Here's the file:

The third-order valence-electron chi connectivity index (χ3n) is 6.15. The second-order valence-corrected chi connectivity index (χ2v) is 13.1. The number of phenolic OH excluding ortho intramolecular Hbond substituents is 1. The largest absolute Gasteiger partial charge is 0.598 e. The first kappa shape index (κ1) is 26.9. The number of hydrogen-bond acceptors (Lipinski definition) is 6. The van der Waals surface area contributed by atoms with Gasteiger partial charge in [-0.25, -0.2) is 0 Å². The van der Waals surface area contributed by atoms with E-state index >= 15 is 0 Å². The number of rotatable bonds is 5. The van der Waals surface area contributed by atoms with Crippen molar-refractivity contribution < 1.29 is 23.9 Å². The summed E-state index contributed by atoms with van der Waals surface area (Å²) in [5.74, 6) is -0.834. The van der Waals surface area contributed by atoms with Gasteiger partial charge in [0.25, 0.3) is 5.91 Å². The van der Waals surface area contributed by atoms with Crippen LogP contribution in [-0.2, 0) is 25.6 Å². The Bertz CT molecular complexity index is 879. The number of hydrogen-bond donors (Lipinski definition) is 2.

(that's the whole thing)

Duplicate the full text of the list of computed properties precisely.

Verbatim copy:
The third-order valence-electron chi connectivity index (χ3n) is 6.15. The second-order valence-corrected chi connectivity index (χ2v) is 13.1. The number of phenolic OH excluding ortho intramolecular Hbond substituents is 1. The largest absolute Gasteiger partial charge is 0.598 e. The first kappa shape index (κ1) is 26.9. The number of hydrogen-bond acceptors (Lipinski definition) is 6. The van der Waals surface area contributed by atoms with Gasteiger partial charge in [-0.25, -0.2) is 0 Å². The van der Waals surface area contributed by atoms with E-state index >= 15 is 0 Å². The number of rotatable bonds is 5. The van der Waals surface area contributed by atoms with Crippen molar-refractivity contribution < 1.29 is 23.9 Å². The summed E-state index contributed by atoms with van der Waals surface area (Å²) in [5.74, 6) is -0.834. The van der Waals surface area contributed by atoms with Gasteiger partial charge in [0.25, 0.3) is 5.91 Å². The van der Waals surface area contributed by atoms with Crippen LogP contribution in [-0.2, 0) is 25.6 Å². The Bertz CT molecular complexity index is 879. The number of hydrogen-bond donors (Lipinski definition) is 2.